We will be discussing for a long time how Mayor Yury Luzhkov’s dismissal will influence Russian politics, but it is useless to try to predict exactly how it will play out — even after Luzhkov’s replacement has been named. Russian politics simply has too many variables.
Luzhkov fought tooth and nail with President Dmitry Medvedev, refusing to accept the president’s offer to leave office on good terms. The former mayor also had sharp words for United Russia, which abandoned him as soon as Medvedev signed the dismissal decree. This helped Luzhkov earn some unexpected sympathy for having “behaved like a real man.”
The people are becoming irritated by the country’s pseudo-politics, the unprincipled opportunism and toadyism practiced by United Russia, which showed its true colors during the Luzhkov affair. It is becoming increasingly difficult for United Russia’s leaders to mask their misdeeds with flowery speeches and other platitudes.
Luzhkov plans to create an opposition movement after he reached the conclusion that Russian politicians need to stop behaving like “androids” who mindlessly obey commands from above while holding no opinions or positions of their own. Does this mark the early stages of the formation of a competitive political system in Russia?
But Luzhkov faces serious obstacles. The recent histories of many former Soviet republics are rife with examples of political leaders who were sidelined and then returned as opposition leaders and even leaders of “color revolutions.” These include Georgian President Mikheil Saakashvili, former Ukrainian President Viktor Yushchenko, former Armenian President Levon Ter-Petrossian, former Kyrgyz President Kurmanbek Bakiyev and former Ukrainian Prime Minister Yulia Tymoshenko.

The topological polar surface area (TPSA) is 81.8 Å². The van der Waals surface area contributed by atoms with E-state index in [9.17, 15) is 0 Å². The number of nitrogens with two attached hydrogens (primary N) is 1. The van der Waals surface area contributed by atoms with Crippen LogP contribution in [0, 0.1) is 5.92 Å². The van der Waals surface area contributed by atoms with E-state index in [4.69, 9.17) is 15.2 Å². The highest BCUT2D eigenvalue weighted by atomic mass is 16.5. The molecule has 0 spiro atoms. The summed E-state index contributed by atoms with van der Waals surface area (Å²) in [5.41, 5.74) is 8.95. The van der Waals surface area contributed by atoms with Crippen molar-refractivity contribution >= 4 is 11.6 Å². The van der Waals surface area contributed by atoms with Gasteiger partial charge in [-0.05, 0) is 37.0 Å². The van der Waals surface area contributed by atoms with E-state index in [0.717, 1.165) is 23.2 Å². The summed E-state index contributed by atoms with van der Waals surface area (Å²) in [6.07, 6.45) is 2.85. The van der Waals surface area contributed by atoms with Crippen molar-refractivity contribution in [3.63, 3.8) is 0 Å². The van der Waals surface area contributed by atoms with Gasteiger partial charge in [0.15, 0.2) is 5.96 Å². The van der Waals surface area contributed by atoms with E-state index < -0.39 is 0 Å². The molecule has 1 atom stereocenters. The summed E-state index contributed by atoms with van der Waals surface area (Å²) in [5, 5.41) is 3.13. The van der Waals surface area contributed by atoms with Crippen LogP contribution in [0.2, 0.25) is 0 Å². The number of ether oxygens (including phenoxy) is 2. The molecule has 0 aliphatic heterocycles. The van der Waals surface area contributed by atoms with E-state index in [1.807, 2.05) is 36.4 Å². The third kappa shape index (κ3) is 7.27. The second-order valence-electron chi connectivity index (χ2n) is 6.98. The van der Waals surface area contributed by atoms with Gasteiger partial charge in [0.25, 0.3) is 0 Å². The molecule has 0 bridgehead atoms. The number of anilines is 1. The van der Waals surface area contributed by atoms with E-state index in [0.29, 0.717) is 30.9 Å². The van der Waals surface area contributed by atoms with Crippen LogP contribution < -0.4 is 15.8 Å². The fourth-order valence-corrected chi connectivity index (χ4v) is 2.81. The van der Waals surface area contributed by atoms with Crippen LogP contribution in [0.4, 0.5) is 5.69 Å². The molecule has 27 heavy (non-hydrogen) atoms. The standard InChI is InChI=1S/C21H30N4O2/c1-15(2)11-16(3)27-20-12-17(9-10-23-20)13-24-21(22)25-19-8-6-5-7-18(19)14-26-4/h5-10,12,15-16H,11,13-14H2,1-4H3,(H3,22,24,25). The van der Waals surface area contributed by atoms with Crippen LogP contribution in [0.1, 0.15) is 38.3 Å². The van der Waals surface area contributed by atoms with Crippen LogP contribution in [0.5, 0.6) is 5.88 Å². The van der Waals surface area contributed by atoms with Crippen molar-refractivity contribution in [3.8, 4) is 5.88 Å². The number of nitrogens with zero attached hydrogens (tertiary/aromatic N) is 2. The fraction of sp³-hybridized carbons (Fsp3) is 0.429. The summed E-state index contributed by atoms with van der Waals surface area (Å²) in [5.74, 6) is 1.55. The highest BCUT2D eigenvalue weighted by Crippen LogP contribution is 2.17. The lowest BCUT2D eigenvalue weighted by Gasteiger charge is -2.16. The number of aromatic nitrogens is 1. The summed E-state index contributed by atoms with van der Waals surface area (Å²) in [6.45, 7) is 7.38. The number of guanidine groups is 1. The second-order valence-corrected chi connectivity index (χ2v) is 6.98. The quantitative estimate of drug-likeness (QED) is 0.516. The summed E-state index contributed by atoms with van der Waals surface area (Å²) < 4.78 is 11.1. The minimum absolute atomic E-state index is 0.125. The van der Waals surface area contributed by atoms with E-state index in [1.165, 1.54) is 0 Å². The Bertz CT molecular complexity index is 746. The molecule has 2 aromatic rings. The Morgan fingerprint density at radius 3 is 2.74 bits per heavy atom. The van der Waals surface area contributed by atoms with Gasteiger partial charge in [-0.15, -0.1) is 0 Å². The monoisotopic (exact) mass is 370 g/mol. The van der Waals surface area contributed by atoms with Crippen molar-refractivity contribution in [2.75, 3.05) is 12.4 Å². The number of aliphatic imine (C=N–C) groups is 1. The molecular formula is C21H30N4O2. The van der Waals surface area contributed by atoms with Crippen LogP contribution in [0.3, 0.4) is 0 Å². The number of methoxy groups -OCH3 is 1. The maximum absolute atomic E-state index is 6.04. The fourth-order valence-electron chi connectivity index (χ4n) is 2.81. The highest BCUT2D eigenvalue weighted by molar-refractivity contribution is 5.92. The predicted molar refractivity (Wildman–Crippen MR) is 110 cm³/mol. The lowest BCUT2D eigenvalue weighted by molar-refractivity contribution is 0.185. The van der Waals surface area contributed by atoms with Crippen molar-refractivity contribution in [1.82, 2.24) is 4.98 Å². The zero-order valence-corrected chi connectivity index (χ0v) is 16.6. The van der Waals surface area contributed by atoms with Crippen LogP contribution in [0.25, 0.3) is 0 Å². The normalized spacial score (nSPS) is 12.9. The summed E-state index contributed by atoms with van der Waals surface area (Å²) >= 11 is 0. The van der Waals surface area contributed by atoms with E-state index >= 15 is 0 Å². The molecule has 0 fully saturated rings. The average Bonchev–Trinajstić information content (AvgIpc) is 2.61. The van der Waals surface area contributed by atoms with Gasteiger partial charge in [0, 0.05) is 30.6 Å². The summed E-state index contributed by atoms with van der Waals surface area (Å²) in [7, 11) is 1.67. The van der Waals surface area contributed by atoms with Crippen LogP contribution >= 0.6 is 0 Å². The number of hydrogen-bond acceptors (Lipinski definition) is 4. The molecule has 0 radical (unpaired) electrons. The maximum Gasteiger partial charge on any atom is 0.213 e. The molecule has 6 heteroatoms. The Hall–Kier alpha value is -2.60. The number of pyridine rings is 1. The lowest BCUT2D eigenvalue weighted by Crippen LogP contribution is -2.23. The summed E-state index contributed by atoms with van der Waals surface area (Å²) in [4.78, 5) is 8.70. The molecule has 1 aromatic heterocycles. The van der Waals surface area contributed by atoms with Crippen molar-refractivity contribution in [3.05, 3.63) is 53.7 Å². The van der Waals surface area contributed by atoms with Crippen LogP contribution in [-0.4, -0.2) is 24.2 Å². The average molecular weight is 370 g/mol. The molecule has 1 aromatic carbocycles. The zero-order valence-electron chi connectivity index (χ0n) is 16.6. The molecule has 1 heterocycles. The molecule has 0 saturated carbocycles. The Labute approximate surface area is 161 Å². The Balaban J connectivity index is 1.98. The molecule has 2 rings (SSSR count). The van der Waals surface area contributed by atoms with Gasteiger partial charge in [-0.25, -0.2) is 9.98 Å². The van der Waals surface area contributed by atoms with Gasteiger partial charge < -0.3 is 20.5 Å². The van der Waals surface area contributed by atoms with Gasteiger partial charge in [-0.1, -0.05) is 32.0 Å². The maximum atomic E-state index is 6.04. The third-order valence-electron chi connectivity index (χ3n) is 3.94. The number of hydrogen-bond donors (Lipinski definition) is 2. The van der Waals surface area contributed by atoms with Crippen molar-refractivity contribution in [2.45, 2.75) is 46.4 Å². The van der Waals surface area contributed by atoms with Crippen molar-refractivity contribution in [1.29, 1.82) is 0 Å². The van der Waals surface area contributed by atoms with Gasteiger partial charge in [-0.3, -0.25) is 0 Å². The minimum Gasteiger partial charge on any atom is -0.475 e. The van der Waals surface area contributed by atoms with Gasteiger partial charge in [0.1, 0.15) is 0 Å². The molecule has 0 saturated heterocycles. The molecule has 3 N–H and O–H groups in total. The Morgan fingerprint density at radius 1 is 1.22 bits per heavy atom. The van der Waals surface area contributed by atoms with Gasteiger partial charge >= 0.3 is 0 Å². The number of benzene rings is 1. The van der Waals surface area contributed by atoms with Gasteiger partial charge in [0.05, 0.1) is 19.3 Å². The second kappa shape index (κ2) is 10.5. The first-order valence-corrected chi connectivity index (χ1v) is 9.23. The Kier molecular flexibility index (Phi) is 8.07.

Russia has its own example: former Vice President Alexander Rutskoi, who served a brief jail term for taking the side of the Supreme Soviet during the constitutional crisis in early October 1993, which culminated in tanks shooting the White House. After he was released, he was elected governor of the Kursk region. But that was a completely different era when intense political battles resembled noncontact karate, with losers going down for a moment, but then jumping up as if nothing had happened to continue fighting. Now the rules have changed. Battles are fought for blood, with losers dragged politically lifeless out of the arena. So far, there is no sign that those new rules have been abolished. Or perhaps Luzhkov thinks he is strong enough to overturn that system and reinstate the previous rules.
It would be a big mistake to hope that the situation can be improved in Moscow. It would be nearly impossible to halt the institutional corruption in City Hall, and it would also be difficult to end the destruction of Moscow’s historical and cultural landmarks or the construction of ugly buildings simply by naming “the right guy” to the job — regardless of whether he or she is a liberal reformer or a new tough boss who knows the city well.
In short, it would be impossible to remove the fundamental problems that cripple Moscow without making profound changes to the entire country. As sad as it might sound, it would be better to leave Moscow’s current system in place, even if this means maintaining the city’s high level of corruption and inefficiency. The new mayor won’t be able to significantly improve the situation anyway, and in the worst case he could cause the whole system to collapse in a matter of weeks. That is why it would be better not to meddle with anything until the federal leadership decides that it is time to make changes nationwide.
Andrei Ryabov is a scholar in residence at the Carnegie Moscow Center. This comment appeared in Vedomosti.